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Bloomberg: Oil Taxes Must Be Simpler to Spur U.K. Output, Lawmakers Say

By Gonzalo Vina

Nov. 30 (Bloomberg) — The U.K. Treasury must simplify oil taxation to spur output from the North Sea after high operating costs discouraged companies from working there, a panel of lawmakers in Parliament said.

The industry needs a more “consistent and predictable” tax system to ensure companies invest enough to keep undersea oilfields up to their potential, the Scottish Affairs Committee in the House of Commons said in a report in London today.

The findings are a criticism of Prime Minister Gordon Brown, who lifted taxes on North Sea producers in 2002 and 2006 when he served as chancellor of the exchequer. Oil companies including Royal Dutch Shell Plc and Exxon Mobil Corp. have sold assets in the region to tap more profitable regions like Africa and Russia.

“Within the industry, there is clearly a perception of instability, and if there are to be further changes to the fiscal regime, they should seek to improve stability and predictability,” the committee of lawmakers from Britain’s main political parties said. “Changes to the fiscal regime should aim to make the system simpler to administer.”

Britain’s oil production has declined 43 percent to 1.64 million barrels since 1999 as the government increased its share of revenue from North Sea fields and the cost of maintaining fields has risen.

Even though oil prices have tripled since 2002, lower output is cutting U.K. tax receipts. The Treasury collects a petroleum revenue levy and corporation tax from companies operating in the region.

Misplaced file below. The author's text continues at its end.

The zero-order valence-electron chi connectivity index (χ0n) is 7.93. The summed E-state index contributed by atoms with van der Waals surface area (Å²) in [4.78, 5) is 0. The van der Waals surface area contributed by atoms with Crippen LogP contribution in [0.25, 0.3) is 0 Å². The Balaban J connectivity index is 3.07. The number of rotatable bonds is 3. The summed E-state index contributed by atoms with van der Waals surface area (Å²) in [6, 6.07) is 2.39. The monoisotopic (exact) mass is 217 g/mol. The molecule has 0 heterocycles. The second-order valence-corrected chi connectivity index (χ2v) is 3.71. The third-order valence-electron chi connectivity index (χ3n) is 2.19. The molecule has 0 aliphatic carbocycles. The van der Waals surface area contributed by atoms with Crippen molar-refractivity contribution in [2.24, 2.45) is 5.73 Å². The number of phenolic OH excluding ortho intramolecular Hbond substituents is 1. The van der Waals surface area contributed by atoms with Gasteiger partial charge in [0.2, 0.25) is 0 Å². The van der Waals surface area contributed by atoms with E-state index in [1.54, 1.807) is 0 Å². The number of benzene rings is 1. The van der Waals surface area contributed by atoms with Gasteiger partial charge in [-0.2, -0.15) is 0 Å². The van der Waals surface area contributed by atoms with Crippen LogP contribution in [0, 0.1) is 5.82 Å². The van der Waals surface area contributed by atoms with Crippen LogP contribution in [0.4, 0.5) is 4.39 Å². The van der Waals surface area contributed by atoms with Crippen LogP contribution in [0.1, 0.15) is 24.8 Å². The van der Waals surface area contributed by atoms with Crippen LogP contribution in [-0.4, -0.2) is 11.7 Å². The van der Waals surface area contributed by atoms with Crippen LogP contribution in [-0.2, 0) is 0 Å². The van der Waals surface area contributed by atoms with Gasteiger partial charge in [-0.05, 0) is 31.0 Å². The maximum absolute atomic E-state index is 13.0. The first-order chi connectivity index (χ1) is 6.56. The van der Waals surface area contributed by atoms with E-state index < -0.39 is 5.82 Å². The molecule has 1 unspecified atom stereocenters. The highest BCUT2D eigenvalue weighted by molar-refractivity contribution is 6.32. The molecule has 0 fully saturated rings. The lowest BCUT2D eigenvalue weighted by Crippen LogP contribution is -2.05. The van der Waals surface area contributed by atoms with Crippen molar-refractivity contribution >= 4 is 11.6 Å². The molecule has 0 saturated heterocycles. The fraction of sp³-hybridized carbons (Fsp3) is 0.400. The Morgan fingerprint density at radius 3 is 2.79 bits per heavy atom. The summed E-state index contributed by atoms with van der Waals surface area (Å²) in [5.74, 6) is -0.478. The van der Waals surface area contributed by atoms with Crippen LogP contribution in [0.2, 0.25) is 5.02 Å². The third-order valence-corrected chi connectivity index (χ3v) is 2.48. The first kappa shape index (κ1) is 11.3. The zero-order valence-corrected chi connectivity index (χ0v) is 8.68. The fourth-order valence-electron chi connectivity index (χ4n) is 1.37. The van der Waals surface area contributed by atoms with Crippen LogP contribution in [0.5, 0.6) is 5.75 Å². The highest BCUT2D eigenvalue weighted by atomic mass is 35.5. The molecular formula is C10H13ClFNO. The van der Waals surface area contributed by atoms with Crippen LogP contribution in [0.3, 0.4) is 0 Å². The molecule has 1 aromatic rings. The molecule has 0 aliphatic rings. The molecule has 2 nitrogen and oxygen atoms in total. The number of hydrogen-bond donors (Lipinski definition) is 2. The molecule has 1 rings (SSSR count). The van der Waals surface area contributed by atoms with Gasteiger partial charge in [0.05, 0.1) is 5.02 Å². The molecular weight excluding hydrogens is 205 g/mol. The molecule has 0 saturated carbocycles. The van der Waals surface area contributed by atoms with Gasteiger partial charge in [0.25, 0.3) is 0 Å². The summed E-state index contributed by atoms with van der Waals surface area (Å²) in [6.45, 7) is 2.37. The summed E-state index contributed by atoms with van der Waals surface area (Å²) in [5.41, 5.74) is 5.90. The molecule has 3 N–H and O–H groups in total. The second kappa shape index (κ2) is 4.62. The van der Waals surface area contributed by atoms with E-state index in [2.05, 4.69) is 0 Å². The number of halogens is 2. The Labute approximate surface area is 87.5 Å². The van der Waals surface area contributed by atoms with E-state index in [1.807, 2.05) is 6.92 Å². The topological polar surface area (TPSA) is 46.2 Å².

Treasury Revenue

The Treasury is considering changes to the North Sea tax system and finished a process of consultation with companies in September. It plans to publish a document outlining its options in the coming months.

In October, the Treasury shaved 900 million pounds ($1.9 billion) from its estimate for North Sea revenue through April 2009. It expects revenue to dip to 7.5 billion pounds in the current fiscal year ending in March 2008 from 9 billion pounds in the year through March 2007.

The North Sea oil industry employs 100,000 people off the east coast of Scotland and brings in about 4 billion pounds a year in export earnings for the U.K.

Last year, Brown doubled to 20 percent a supplementary charge on profits earned by North Sea producers, which is levied on top of corporation taxes all companies pay. He introduced the charge in 2002.

Britain has extracted about 36 billion barrels of oil from the North Sea and has estimated reserves of as many as 25 billion barrels, according to the U.K. Offshore Oil and Gas Industry Association.

The industry lobby group estimates operating costs have risen 40 percent in the North Sea since 2005. New fields cost about $22 a barrel to develop, 45 percent higher than two years ago, and this will rise to $25 a barrel by early 2009.

To contact the reporter on this story: Gonzalo Vina in London at [email protected]

Last Updated: November 29, 2007 20:21 EST

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